What is a business model is why is this concept valuable for a company? The first time I encountered a definition of business models was a nice article in 2000 called “Changing Business Models: Surveying the Landscape,” by J. Linder and S. Cantrell. However, the best work on the business models is the bood by Alex Osterwalder: I decided be a lucky collaborator on reviewing his first Business Model Generation , which I would totally recommend for clarity, innovation, and the way in which he describes “graphically” and simply concepts often difficult to map and summarize.
The business model canvas is a very important concept: it describes the fundamental logic by which a company intends to create profits and it defines how it deisgn, create and deliver value to targeted customer segment. Being able to describe a business model in clear and simple terms is important to define an enterprise strategy, share it with all the organization stakeholders, identifying actions for improvement and innovation of its components.
What are the basic components needed to describe a business model? The picture above, quoted from Alexander’s book, considers 9 fundamental elements:
- the value proposition offered to customers
- the target segments for which benefits from the value prop
- la type of customer relationship developed with the customers
- the channels used to deliver the value propositions to customers
- the revenue model, which describes how the value to customers in monetize in revenues
- the key activities needed to create and deliver the value prop
- the key resources, which create and empower the competitive advantage od the enterprise
- the partnership needed outside the company to achieve the value prop and to deliver
the cost structure from implementing the activities, acquiring the key resources and partnerships
Thse are not brand new concepts in business strategy , but Osterwalder can be credited of their simplification in just the nine components and for the work surrounding the analysis of their mutual relationships. This canvas allow us draw useful indications on how to improve the performance of a company and how to innovate its core components. Prior to discuss the nine components in details with examples, it should be noted that the logic of value creation is simplified with the creation of profits, that is further decomposed in the revenue model and in the cost structure. The revenue model is associated with the right side of the diagram, which contais all customer related components: the provided value proposition , the pricing model, the target segments and how they are served. The left part of the diagram contains how the company depoy costs to create, acquire and exploit key resources & activities.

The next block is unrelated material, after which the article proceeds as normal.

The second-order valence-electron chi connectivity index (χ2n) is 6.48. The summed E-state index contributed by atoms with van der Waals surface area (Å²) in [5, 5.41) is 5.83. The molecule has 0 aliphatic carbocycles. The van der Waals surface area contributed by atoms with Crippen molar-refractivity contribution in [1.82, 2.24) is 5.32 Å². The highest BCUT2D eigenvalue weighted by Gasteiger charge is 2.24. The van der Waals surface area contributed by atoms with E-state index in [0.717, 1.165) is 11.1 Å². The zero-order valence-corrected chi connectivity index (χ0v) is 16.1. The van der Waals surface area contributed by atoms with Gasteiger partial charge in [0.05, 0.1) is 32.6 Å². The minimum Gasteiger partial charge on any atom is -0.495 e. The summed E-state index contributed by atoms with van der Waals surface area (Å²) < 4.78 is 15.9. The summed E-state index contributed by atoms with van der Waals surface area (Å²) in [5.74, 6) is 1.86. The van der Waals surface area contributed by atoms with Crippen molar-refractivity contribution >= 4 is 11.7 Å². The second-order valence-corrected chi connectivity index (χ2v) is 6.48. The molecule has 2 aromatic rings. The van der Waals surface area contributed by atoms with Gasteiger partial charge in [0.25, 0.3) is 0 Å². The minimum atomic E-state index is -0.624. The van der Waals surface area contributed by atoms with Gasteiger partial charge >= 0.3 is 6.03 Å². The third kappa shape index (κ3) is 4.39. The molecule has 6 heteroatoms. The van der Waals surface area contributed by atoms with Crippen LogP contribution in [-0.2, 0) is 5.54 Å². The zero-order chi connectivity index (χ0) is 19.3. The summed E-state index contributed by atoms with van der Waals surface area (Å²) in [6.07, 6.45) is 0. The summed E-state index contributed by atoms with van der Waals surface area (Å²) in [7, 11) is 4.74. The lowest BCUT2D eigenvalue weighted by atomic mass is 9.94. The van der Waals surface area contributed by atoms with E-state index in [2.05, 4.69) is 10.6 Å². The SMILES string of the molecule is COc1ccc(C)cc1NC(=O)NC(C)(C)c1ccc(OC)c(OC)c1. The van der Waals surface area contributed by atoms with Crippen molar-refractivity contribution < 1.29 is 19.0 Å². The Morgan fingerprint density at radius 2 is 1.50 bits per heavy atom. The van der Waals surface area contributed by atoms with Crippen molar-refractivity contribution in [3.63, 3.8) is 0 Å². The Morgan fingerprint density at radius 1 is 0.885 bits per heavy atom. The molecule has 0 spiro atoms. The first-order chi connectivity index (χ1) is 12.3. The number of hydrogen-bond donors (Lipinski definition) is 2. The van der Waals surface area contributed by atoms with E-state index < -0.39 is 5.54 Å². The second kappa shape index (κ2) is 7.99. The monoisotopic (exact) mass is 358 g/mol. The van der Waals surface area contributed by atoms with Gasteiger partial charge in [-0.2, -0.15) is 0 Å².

A very innovative of the book is that it uses very simplified graphical models: the canvas. The goas is to simplify a business model for the entire organization and thus to make sure all stakeholders can tune and behave accordingly. This “simplification” is also the strategy advocated in the book Blue Ocean : a key strategy is the more effective because the clearer it can be communicated. This is aq very valid point also for small and medium-sized enterprises that are usually born around a value proposition in the head of the entrepreneur, but less to employerr, especially because it seldom becomes less crisp going by due to differentiation and evolution driven by market and competitors.
Published by Carlo Arioli